30k bulbs on display at Ciener Botanical Garden

Muscari armeniacum-grape hyacinths, and Tulipa sylvestris-wild tulips, surround a Tulipa 'Prinses Irene'-triumph tulip as seen in one of the garden bedsduring the spring bulb display at the Paul J. Ciener Botanical Garden in Kernersville. (Bruce Chapman/Journal)

Muscari armeniacum-grape hyacinths, and Tulipa sylvestris-wild tulips, surround a Tulipa 'Prinses Irene'-triumph tulip as seen in one of the garden bedsduring the spring bulb display at the Paul J. Ciener Botanical Garden in Kernersville. (Bruce Chapman/Journal)

KERNERSVILLLE, N.C. — There are few finer weeks on the calendar than the ones that fill the month of April. Mid-April is high bulb season, and Paul J Ciener Botanical Garden is a great place to go celebrate it.

You can restore your winter-weary soul on 30,000 flowering bulbs that develop in succession from early to late April.

Bulbs are displayed throughout the gardens, but the concentration is in the Victorian inspired Pattern Garden designed by Chip Calloway. Calloway, CEO and president of Calloway and Associates, has been involved with the PJC garden since its inception. He specializes in historic gardens and restorations.

Brent and Becky’s Bulbs of Gloucester, Va., has been a strong supporter of the garden from the beginning. Adrienne Roethling, the PJC gardens curator, makes a couple of trips a year to the bulb farm to collect unsold bulbs for the fall and summer plantings.

Roethling picks from the available bulbs and then devises a plan that will present a complimentary color scheme that progresses through the spring-flowering season.

Roethling said that she likes to combine the pastel colors and yellows and mostly avoids reds that she finds difficult to work with.

Because she never knows what will be available at the farm, the plan always changes.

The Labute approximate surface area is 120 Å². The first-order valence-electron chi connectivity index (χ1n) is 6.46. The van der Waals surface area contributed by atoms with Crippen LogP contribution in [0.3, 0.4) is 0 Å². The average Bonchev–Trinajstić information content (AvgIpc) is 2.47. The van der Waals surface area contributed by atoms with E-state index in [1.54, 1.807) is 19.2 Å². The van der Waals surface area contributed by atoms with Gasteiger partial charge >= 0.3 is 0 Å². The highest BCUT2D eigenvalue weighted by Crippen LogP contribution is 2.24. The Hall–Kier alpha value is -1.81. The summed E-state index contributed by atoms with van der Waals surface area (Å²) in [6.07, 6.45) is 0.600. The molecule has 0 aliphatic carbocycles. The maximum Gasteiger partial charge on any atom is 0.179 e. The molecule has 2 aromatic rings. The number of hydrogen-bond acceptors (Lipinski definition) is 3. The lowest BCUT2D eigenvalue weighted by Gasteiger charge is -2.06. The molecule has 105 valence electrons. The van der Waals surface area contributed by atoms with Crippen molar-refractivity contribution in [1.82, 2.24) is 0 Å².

“I look for early, mid-season and late bloomers,” Roethling said. “All the bulbs are planted around New Year’s and they are all planted by hand. Roethling said that compost and mulch are sufficient and they don’t fertilize the bulbs.

All of the bulbs are removed from the Pattern Garden in preparation for the summer planting of annuals. This chore is lightened by volunteers and students with visiting school groups. None of the bulbs are wasted. They are either replanted elsewhere in the garden or they find a new home with those involved in excavating them.

The garden has an annual event around peak bulb flowering time each year. This year’s Spectacular Spring Tulip Bloom was last weekend.

Roethling led tours throughout the developed areas of the garden and John Whisnant, the executive director, explained the role of PJC in the community.

Whisnant said that over 400 people attended the event from Morganton, Liberty, Greensboro, Winston Salem, High Point, Burlington, Yadkinville, Archdale, Lewisville, Clemmons, Charlotte, Danville and Kernersville.

The bulb fest celebrated the beauty of the awakening season and commemorated the garden’s beginning in April 2011, when the gates were first opened to the public.

Since that time, a series of gardens have progressed around the central visitor’s center, including an innovative, three-season perennial border, a wonderful raised-bed kitchen garden and areas dedicated to sub-tropicals in the summer.

“We are beginning work on the Hourglass Garden next month,” said Whisnant. “When this area is completed, it will open up the entire lower half of the garden to the public for the first time.”

Whisnant hopes this work will be completed by the end of the summer. The Hourglass Garden is also designed by Callaway and will feature flowering, night-scented plants. The area surrounds a grotto, pool and rill and is splayed below the patio terrace, an excellent vantage point to view the lower section of the garden. The patio also serves as a wonderful gathering spot for weddings and other social events.

Once the Hourglass is completed, Roethling plans to move toward beginning the Woodland and Conifer Gardens.

Meanwhile, PJC is utilizing their current spaces by offering educational field trips for third graders and working with diverse groups such as: AIDS patients, mentally challenged adults and the Brenner FIT program, which is designed to help children who have health problems because of their weight.

Kids with the FIT program harvest and eat vegetables that they have gathered from the kitchen garden. Produce not used with interpretive programs is harvested by food pantries.

Paul J Ciener Botanical Gardens is growing its programs, its gardens, its seasonal displays and its role in the community. Check their websitewww.cienerbotanicalgarden.org for updates on programs and events.

If you have a gardening question or story idea, write to David Bare in care of Features, Winston-Salem Journal, P.O. Box 3159, Winston-Salem, NC 27101-3159 or send an email to his attention to gardening@wsjournal.com.

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